Beijing ‘fully behind’ Hong Kong taking leading aviation role
Hong Kong’s airport aims to nearly double number of remote check-in and bag-drop facilities in mainland Chinese cities over next six years.
Beijing is fully behind Hong Kong taking a leading role as an air hub to help advance China’s ambitious global trade and infrastructure strategy, a top Chinese aviation official told industry leaders on Tuesday.
As part of Hong Kong’s bay area ambition, the city’s airport aims to nearly double the number of remote check-in and bag-drop facilities in mainland cities to 29 over the next six years, to capture a greater share of cross-border air travellers.
Hong Kong’s role in the bay area, which aims to transform the city and 10 others in the Pearl River Delta into an integrated global economic hub, would be that of a bridge in policy communication, infrastructure connectivity, trade and financing cooperation and cultural exchanges, according to China’s civil aviation regulator.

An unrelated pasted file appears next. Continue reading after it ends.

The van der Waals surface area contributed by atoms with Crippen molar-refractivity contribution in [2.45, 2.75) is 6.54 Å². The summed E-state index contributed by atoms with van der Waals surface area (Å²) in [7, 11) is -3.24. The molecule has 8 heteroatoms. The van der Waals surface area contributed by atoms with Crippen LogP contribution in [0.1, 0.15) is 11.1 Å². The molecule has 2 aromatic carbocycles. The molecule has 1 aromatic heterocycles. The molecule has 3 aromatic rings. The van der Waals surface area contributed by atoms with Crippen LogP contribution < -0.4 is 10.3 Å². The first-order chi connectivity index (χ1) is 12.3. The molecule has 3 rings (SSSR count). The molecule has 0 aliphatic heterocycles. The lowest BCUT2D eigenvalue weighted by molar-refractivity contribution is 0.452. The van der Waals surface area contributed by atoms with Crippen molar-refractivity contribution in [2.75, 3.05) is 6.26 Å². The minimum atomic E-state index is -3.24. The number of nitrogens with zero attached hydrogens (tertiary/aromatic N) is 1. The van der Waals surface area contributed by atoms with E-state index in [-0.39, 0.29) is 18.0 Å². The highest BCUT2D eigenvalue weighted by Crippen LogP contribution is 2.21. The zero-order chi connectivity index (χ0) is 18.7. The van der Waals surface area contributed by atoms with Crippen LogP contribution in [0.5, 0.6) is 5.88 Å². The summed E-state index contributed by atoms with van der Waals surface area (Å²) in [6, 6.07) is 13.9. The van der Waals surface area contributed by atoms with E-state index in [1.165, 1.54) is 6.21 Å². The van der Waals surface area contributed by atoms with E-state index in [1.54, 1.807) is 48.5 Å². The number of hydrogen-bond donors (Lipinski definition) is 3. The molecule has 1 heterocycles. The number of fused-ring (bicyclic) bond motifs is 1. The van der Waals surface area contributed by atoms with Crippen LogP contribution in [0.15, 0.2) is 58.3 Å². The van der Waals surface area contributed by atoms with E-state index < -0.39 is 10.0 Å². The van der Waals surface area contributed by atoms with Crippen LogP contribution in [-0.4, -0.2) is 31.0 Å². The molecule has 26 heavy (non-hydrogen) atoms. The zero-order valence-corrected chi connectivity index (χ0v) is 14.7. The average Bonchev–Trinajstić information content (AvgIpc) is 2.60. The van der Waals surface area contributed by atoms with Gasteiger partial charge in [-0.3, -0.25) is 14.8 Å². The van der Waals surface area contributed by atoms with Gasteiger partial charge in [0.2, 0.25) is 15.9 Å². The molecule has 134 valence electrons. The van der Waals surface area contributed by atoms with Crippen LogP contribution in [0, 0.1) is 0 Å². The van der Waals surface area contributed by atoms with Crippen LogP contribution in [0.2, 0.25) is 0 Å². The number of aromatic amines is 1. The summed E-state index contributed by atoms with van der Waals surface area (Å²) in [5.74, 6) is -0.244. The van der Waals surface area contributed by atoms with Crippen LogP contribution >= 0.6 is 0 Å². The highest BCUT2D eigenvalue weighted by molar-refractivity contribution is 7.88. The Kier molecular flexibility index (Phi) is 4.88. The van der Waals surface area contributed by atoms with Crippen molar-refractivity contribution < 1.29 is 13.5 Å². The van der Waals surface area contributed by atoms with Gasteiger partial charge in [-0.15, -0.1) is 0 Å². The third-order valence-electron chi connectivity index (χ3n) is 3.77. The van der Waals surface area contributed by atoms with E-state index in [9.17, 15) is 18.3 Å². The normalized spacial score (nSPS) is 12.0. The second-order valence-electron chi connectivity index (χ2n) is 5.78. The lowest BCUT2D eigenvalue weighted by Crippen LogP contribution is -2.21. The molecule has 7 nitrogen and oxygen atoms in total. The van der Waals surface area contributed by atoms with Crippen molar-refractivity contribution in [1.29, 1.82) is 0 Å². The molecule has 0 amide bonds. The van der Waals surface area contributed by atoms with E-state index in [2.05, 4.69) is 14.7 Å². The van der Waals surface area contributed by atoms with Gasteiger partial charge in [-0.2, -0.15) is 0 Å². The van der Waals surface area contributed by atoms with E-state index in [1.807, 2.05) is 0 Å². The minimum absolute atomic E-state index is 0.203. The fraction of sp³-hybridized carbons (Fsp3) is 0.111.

Financial Secretary Paul Chan Mo-po said Hong Kong would seek air service agreements for permission to launch more commercial flights to countries joining the Belt and Road Initiative, China’s grand plan to open up trade and transport links with Central Asia and Europe.
Hong Kong has signed aviation agreements with 67 countries and jurisdictions, 49 of which fall under the belt and road project.
As one of its first moves, Hong Kong’s airport will set up 13 new upstream check-in facilities by 2025, adding to the 16 already based at ferry terminals, cross-border checkpoints and downtown facilities in bay area cities.
The expansion is part of a wider drive to lure more mainland passengers into using Hong Kong’s airport rather than rivals in Guangzhou or Shenzhen, at the same time boosting aviation links across the region.
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